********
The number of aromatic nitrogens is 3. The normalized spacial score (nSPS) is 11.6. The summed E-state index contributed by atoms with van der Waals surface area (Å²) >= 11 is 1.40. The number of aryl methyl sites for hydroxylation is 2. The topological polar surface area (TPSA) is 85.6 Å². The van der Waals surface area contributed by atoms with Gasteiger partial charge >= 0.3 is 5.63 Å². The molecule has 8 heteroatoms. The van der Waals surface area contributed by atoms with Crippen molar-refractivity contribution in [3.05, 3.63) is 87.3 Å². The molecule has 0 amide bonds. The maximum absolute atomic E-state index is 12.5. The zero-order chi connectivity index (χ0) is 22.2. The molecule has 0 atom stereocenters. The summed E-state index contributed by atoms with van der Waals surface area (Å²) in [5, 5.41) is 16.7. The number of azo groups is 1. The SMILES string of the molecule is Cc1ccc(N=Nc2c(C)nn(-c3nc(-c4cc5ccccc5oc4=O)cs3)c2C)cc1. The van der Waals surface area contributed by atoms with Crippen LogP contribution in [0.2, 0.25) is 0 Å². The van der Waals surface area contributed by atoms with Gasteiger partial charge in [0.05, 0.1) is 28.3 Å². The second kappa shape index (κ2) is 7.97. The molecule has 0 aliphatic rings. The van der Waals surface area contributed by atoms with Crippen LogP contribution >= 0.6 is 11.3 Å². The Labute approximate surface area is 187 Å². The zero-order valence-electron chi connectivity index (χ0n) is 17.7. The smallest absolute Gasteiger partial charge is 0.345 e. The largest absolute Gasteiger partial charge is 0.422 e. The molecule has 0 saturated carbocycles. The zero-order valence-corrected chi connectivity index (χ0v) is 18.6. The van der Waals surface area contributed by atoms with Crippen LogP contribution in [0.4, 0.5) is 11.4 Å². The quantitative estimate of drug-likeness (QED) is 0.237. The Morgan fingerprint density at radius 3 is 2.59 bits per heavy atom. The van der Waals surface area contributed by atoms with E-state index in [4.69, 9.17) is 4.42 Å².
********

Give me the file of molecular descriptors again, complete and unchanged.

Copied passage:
The number of aromatic nitrogens is 3. The normalized spacial score (nSPS) is 11.6. The summed E-state index contributed by atoms with van der Waals surface area (Å²) >= 11 is 1.40. The number of aryl methyl sites for hydroxylation is 2. The topological polar surface area (TPSA) is 85.6 Å². The van der Waals surface area contributed by atoms with Gasteiger partial charge >= 0.3 is 5.63 Å². The molecule has 8 heteroatoms. The van der Waals surface area contributed by atoms with Crippen molar-refractivity contribution in [3.05, 3.63) is 87.3 Å². The molecule has 0 amide bonds. The maximum absolute atomic E-state index is 12.5. The zero-order chi connectivity index (χ0) is 22.2. The molecule has 0 atom stereocenters. The summed E-state index contributed by atoms with van der Waals surface area (Å²) in [5, 5.41) is 16.7. The number of azo groups is 1. The SMILES string of the molecule is Cc1ccc(N=Nc2c(C)nn(-c3nc(-c4cc5ccccc5oc4=O)cs3)c2C)cc1. The van der Waals surface area contributed by atoms with Crippen LogP contribution in [0.2, 0.25) is 0 Å². The van der Waals surface area contributed by atoms with Gasteiger partial charge in [0.05, 0.1) is 28.3 Å². The second kappa shape index (κ2) is 7.97. The molecule has 0 aliphatic rings. The van der Waals surface area contributed by atoms with Crippen LogP contribution >= 0.6 is 11.3 Å². The Labute approximate surface area is 187 Å². The zero-order valence-electron chi connectivity index (χ0n) is 17.7. The smallest absolute Gasteiger partial charge is 0.345 e. The largest absolute Gasteiger partial charge is 0.422 e. The molecule has 0 saturated carbocycles. The zero-order valence-corrected chi connectivity index (χ0v) is 18.6. The van der Waals surface area contributed by atoms with Crippen LogP contribution in [0.4, 0.5) is 11.4 Å². The quantitative estimate of drug-likeness (QED) is 0.237. The Morgan fingerprint density at radius 3 is 2.59 bits per heavy atom. The van der Waals surface area contributed by atoms with E-state index in [4.69, 9.17) is 4.42 Å².